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A Brief history of Poland


10-31-2018
ostatnia aktualizacja 10-31-2018, 13:43

Our Veterans Day on November 11th invokes the end of World War I. For the Poles November 11this their Independence Day. In 2018 Poland celebrates its centennial.



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No, Poland is not 100 years old. On November 11, 1918, Poland proclaimed its return to the world scene as an independent state. It also affirmed the continuity of its history: almost 900 years of its statehood, nearly a millennium of Christianity, and several thousands of years marking the presence of its people in the area around the Vistula River.

To tell the story chronologically, DNA research suggests that the denizens of contemporary Poland descend from Eurasian settlers who originated in the Iranian plateau but put their roots down between the Vistula and Bug rivers some 3,000 years ago or more. A seminal watershed in Poland’s history was its Christianization in 966. That year also marks the official entry of the Polish state into the ranks of bona fide Christian European duchies. It became a kingdom in 1025.

The medieval Crown of Poland eventually grew into the Polish-Lithuanian Commonwealth (14th to 18th centuries), which was the largest, most powerful, and freest nation in Europe. Kings and parliaments were elective.

Over one million citizens had a vote and it was pre-modern times. It exceeded in number and freedom both Greek democracy and Roman Republic. Habeus corpus applied since 1436; no taxation without representation was enshrined in thecon- stitution since 1505; and freedom of conscience, not only for Christians but also for Jews and Muslims from 1573. The Commonwealth of Poland-Lithuania, the Rzeczpospolita, was partitioned by its predatory neighbors: Russia, Prussia, and Austria (1772, 1793, and, finally, 1795.)The Poles never reconciled themselves with the loss of freedom. They rose up in arms mul- tiple times at home and they fought abroad from Europe through North and Latin America. From 1918 to 1921 they fought seven border wars, including defeating the Red Army to stop the spread of Communism. Unfortunately, in September 1939, after a brief interlude of twenty years, Hitler and Stalin destroyed the Polish state as World War II broke out. Poland was driven under- ground, where its resistance units fought against both the Nazis and Communists. Abroad, the Polish army-in-exile never wavered in the service of the Allied cause.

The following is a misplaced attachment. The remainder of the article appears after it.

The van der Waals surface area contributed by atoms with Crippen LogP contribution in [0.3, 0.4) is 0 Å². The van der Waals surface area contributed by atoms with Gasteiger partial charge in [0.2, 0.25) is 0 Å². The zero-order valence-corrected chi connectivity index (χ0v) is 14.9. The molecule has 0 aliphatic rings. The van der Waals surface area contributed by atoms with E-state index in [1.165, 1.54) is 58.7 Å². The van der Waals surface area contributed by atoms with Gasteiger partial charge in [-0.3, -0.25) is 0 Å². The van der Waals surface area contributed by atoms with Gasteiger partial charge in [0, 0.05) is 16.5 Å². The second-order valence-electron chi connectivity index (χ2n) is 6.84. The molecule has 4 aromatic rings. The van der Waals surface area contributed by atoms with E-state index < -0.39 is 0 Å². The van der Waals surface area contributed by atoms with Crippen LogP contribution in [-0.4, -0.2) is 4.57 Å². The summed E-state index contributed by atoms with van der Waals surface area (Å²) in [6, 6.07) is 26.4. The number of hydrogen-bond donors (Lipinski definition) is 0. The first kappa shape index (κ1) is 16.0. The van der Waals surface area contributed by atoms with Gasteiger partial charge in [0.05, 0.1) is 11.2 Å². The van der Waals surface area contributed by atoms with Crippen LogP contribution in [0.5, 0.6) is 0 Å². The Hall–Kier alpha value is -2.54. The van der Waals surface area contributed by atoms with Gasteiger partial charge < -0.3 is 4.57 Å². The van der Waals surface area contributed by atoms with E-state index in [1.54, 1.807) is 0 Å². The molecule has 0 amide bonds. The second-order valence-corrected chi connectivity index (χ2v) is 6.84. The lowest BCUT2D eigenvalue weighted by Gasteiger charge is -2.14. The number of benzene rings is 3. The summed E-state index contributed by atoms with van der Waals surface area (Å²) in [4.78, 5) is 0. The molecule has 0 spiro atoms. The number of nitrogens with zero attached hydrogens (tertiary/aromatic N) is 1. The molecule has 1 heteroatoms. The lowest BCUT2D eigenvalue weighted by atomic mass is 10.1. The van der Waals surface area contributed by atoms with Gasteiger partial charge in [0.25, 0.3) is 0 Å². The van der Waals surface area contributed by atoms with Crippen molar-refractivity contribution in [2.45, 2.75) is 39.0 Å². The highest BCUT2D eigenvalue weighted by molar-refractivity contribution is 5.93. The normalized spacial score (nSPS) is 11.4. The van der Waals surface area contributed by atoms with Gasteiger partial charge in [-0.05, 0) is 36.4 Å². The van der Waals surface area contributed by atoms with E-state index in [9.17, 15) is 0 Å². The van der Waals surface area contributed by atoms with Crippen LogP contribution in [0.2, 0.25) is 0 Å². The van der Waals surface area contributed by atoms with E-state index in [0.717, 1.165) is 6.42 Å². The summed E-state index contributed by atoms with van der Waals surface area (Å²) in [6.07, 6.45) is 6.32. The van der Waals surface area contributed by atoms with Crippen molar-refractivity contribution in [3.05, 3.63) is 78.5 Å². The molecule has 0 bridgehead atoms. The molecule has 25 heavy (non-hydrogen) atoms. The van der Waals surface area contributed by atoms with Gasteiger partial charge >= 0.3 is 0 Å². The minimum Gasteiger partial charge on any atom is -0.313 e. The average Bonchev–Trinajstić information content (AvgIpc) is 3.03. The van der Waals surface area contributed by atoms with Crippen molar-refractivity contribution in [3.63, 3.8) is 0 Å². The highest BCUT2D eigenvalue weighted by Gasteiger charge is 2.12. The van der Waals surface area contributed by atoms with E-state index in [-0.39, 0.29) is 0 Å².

In 1944-1945, the Red Army pushed the Wehrmacht out of Poland. There was no liberation: red totalitarianism replaced the brown one, Stalin substituted for Hitler. An anti-Communistinsur- gency persisted into the 1950s. Later, the Poles turned largely to non-violent struggle. From 1980 to 1989 “Solidarity” led the greatest charge for freedom. It prevailed and, eventually, Poland became a sovereign state and a parliamentary democracy once more.

Thus, November 11, 2018, Poland’s Independence Day, encapsulates the effort of Polish generations to be free.

Marek Jan Chodakiewicz
16 September 2018

 
  
 
 

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